7:30 - 8:30
Room: Lomond Auditorium (Loch Suite)
In this interactive symposium, we will explore and discuss the evolution of VALUE from the perspective of patients, clinicians and payers. How do we reconcile universal value when it can mean different things to different stakeholders?
Speaker: Michael Blackney, PhD
Principal Consultant, Covance Market Access, London, UK
Speaker: Ruth Zeidman, PhD
Director, Covance Market Access, London, UK
Speaker: Emanuela Castelnuovo, MSc
Director, Covance Market Access, London, UK
Speaker: Michael F. Drummond, MCom, DPhil
Professor of Health Economics, Centre for Health Economics, University of York, Heslington, York, UK
Speaker: Don Redding, BA
Director of Policy, National Voices, London, UK
(Sponsored by Covance)

13:00 - 14:00
Room: Lomond Auditorium (Loch Suite)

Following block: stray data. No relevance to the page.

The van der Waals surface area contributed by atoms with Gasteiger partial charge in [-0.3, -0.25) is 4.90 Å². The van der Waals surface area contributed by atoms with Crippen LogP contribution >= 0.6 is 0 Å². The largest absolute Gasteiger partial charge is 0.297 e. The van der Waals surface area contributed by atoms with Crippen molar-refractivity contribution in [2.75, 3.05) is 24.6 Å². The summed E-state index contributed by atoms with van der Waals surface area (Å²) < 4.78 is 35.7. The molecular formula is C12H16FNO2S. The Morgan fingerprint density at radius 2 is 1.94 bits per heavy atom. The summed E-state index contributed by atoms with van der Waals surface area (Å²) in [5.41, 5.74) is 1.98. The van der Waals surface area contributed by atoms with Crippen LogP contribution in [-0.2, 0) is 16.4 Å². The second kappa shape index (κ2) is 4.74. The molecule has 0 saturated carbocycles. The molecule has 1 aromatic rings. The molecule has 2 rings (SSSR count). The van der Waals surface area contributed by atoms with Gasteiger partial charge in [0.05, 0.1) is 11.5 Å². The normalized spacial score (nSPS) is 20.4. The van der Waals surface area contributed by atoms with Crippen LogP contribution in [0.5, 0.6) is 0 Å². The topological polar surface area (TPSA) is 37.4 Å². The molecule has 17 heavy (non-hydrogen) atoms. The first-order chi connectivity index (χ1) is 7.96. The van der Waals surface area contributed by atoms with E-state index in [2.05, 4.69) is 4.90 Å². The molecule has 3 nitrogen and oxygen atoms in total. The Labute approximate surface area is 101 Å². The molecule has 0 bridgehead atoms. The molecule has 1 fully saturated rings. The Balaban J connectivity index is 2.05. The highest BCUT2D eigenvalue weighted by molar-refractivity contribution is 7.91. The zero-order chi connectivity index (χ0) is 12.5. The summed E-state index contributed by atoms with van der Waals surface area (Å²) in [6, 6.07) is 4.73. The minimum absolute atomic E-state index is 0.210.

Accelerated approval mechanisms exist to speed particular new treatments to patients who need them, but rapid regulatory approval does not guarantee rapid patient access. This symposium will explore ongoing London School of Economics (LSE) research into different early access to medicines pathways and the approaches and timelines for reviewing for reimbursement the cancer drugs that go through these pathways. Differences in approach and evidence requirements will be discussed and a specific industry example will be shared of approaches taken to try to meet HTA agency requirements where clinical trial data is incomplete. Perspectives of payers, healthcare professionals, patients and pharma will be considered and attendees will be invited to contribute to determination of challenges and priorities for ensuring sustainable solutions that provide appropriate patient access to innovative treatments.
Moderator: Victoria Tzouma, MSc
Associate Director in Health Economics and Policy, LSE Health, London School of Economics and Political Science, London, UK
Speaker: Panos Kanavos, PhD
Associate Professor in International Health Policy, LSE Health, Medical Technology Research Group, London School of Economics and Political Science, London, UK
Speaker: Chris Hoyle, PhD
Director Health Economics & Payer Analytics (Oncology), AstraZeneca, Cambridge, UK
(Sponsored by AstraZeneca)